KABUL, Afghanistan-The 10th anniversary of the U.S. invasion of Afghanistan dawned sunny and quiet in Kabul, the capital. Although several hundred Afghans turned out on Thursday to demonstrate against the continued U.S. presence here, Friday-a day of prayer for Muslims when most stores and businesses aren't open-was largely unremarkable (except for a fender bender my driver managed to get out of with minimal damage, also an unremarkable event in Kabul). Even at the U.S. installation inside the city at Camp Eggers and at NATO headquarters nearby, there were no planned ceremonies to mark the anniversary. "We consider 9/11 the key date around here," one officer at NATO headquarters told me.
But Shaida M. Abdali remembers 10 years ago well. He was one of three men who flew from Qandahar to Kabul with Hamid Karzai when he was installed as chairman of the interim government soon after the United States successfully ousted the Taliban. Today he is an assistant to the president and Karzai's deputy national security advisor.
"How high the hopes everybody had," he said today of that time 10 years ago, "but I would not be a pessimist here and say that we have lost hope. But we have not achieved what we have hoped for, and we did not think that it would take this long."
Abdali spoke to me this morning from a very quiet presidential palace, where the president has increasingly become isolated by insecurity outside the fortified walls of the complex and by a seeming weariness within the government with the war against terrorism and the struggle to rebuild Afghanistan.
"The difference of Kabul then and now is earth and sky," said Abdali, who remembers "no life at all" visible on the streets of Kabul after nearly six years of the Taliban's oppressive rule. "But hopes were very, very high, and we were thinking that this would be a quick recovery, that our country was out of all our miseries that we have suffered with the arrival of the U.S. in Afghanistan."
Today, said Abdali, it's clear "nobody can predict" what would happen, and "I would not have advised then even correctly what were the issues in Afghanistan," he admitted.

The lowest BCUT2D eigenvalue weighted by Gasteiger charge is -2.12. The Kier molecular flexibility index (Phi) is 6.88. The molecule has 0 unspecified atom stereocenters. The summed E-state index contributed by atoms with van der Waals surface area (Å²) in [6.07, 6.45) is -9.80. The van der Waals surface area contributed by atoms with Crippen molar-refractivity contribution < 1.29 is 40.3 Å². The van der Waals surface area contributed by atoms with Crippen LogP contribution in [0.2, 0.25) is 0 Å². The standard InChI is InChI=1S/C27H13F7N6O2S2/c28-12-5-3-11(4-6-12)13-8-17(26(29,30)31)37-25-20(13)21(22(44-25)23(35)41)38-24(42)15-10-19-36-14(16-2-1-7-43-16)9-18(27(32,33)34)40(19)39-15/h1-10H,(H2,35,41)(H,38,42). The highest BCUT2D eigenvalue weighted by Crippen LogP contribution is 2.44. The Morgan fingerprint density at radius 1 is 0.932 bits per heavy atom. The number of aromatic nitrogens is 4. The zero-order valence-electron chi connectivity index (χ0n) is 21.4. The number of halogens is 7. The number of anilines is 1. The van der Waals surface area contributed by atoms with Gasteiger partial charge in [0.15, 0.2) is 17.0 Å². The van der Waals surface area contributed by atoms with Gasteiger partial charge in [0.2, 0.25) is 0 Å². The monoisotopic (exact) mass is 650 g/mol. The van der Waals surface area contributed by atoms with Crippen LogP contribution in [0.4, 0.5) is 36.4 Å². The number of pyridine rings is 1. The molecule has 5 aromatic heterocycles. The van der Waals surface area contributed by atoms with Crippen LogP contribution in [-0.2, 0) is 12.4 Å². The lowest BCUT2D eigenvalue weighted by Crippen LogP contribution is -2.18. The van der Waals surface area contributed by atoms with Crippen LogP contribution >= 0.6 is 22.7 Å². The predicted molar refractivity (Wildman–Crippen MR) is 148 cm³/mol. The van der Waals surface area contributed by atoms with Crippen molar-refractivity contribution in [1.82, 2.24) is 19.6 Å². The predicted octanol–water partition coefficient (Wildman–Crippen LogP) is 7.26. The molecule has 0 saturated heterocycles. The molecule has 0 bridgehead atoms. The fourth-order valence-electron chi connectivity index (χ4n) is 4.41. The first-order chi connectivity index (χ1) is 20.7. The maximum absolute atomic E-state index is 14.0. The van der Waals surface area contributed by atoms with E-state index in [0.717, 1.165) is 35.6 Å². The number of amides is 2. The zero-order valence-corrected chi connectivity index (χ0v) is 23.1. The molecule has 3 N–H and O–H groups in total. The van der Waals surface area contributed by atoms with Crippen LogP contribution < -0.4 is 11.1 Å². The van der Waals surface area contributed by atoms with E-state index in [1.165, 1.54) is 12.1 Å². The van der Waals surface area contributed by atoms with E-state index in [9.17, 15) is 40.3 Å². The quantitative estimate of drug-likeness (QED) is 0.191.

Speaking of both U.S. administrations and the Karzai government, he said, "I think we began to give medicine to a patient we did not diagnose. Diagnosis should have been our first priority." And the first problem-even though al-Qaeda had used Afghanistan as a safe haven for five years at the time it launched the attacks of 9/11-was and still is today a terrorist insurgency coming from outside. And the top advisor went further: "Pakistan is using terrorism as a form of foreign policy."
That kind of bluntness about Afghanistan's neighbor-and what has been a key U.S. ally in counterterrorism efforts-coincides with statements coming from Washington since the discovery and killing of al-Qaeda leader Osama bin Laden in Pakistan in early May. Last month the outgoing chairman of the U.S. Joint Chiefs of Staff, Adm. Mike Mullen, accused Pakistan's spy agency, the ISI, of supporting the Haqqani network in carrying out recent attacks inside Kabul, the most serious allegation yet of Pakistani duplicity in the 10-year war.
Abdali insists that the Karzai government has been saying that all along. At the same time he was forthright in criticizing his government's internal fight against terrorism, saying he "should not give a rosy picture" of the challenges in Afghanistan. Training of the Afghan National Army and National Police, he said, was on track in terms of quantity-force strength by the end of this month is expected to reach 130,000-but quality is lacking. He also was the first to bring up the problems of widespread corruption within the government and of the government's inability to connect with the people, in many cases not as well as insurgents have been able to. "Do we have people behind us as we had 10 years ago? No. Then the enemy could not find a place to penetrate."
But in the intervening years the Afghan government has paid attention to the enemy, to fighting terrorists, he said, without paying attention to the people. That has left gaping challenges in updating the country's infrastructure, its roads and power grid, and in providing public services and law enforcement to remote communities. The National Police force, he said, should be "among the people, doing law enforcement, protecting them," not only shooting enemies: "Tactical things have cost us strategic goals."
The Karzai government, according to Abdali, feels an urgency to see more responsibility turned over to Afghans while U.S. troops remain in the country. "This dependency on you is really killing us," he told me. "You must take some risks with us."
That mirrors a deadline looming for U.S. commanders. "Our sense of urgency is driven by time and a recognition that we will never have more forces on the ground than we do right now," Maj. Gen. Daniel B. Allyn, the U.S. commander in eastern Afghanistan, told The Washington Post. U.S. troop levels are currently at a peak of about 98,000 and are expected to shrink by about 30,000 by summer 2012. From there, under the plan of President Barack Obama, troops would gradually draw down to an end to all U.S. combat operations by 2014.
Listen to Mindy Belz discuss her recent visit to Afghanistan from the Oct. 15 edition of the radio program The World and Everything in It.